The software development kit itself will allow third-party developers to build native applications for both devices. And according to Jobs, it's on track for a February 2008 release - just after Macworld Expo takes place in January.
Ever since the iPhone's release there has been speculation as to why Apple took so long to announce an SDK.
Jobs addressed this on the Apple website: "We're trying to do two diametrically opposed things at once - provide an advanced and open platform to developers while at the same time protect iPhone users from viruses, malware, privacy attacks, etc."
Apple worried about malware
Jobs went on to explain that while some believe viruses are not a threat to mobile devices, he disagrees. Further, due to the success of the iPhone to this point, he believes the iPhone would be an especially juicy target for hackers.
"Some claim that viruses and malware are not a problem on mobile phones," said Jobs. "This is simply not true. There have been serious viruses on other mobile phones already, including some that silently spread from phone to phone over the cell network.
"As our phones become more powerful, these malicious programs will become more dangerous. And since the iPhone is the most advanced phone ever, it will be a highly visible target."
Of course, as many are aware, the iPhone is already a target for hackers who have found ways to not only add native apps to the iPhone, but to unlock it so it can be used on other carriers as well. In his short statement on the Apple website, Jobs failed to address the issue of current hacking, ostensibly leaving that fight for another day.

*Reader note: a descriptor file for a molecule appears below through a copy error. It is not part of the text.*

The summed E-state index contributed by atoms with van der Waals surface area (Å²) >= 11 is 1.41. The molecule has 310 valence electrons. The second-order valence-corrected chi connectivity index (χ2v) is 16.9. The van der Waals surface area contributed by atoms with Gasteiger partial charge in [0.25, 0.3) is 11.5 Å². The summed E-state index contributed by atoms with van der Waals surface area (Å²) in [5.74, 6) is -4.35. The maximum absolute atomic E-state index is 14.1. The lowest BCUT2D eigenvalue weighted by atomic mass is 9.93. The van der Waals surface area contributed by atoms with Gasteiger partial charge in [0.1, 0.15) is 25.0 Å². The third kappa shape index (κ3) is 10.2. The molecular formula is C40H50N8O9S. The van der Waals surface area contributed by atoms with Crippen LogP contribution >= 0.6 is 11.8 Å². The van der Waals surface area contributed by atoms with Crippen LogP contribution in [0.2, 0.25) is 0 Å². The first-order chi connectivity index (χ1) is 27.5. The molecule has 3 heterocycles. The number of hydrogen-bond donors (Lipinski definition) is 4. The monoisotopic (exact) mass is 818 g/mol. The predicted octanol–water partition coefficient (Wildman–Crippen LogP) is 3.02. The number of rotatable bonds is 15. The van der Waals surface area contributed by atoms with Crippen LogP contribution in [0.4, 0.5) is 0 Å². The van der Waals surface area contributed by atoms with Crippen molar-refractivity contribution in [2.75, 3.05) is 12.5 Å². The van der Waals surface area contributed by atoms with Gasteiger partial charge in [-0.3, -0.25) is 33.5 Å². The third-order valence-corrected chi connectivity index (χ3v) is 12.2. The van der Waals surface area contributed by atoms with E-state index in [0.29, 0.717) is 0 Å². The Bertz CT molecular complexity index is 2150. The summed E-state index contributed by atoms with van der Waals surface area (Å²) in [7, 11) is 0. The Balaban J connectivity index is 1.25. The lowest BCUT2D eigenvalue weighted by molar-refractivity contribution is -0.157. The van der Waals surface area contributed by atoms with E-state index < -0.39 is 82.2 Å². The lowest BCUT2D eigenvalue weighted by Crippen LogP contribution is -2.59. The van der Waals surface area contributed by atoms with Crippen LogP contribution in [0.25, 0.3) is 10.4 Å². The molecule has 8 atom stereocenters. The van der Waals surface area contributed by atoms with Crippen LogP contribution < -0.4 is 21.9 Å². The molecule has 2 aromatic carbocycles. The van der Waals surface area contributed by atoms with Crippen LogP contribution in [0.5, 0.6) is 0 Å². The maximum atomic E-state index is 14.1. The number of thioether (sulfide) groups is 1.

A change of strategy?
The news of Apple allowing third-party developers to create software for the iPhone is a surprising change in strategy for the company. Prior to the announcement, Apple has steadfastly opposed third parties developing software for the iPhone.
In fact, the most recent iPhone firmware update - 1.1.1 - specifically targeted iPhones that were modified. Those devices with third-party applications running natively on the iPhone were wiped clean. Any third-party apps, while not deleted from the device, were hidden from view. Until now, the only third-party applications capable of running on the iPhone are web-based and run via the Safari browser.
There's no way to know if today's announcement from Apple was a direct response to the public outcry over the company's handling of iPhone hackers. Regardless, iPhone (and iPod Touch) owners are happy to know that useful apps are finally making their way back to the iPhone.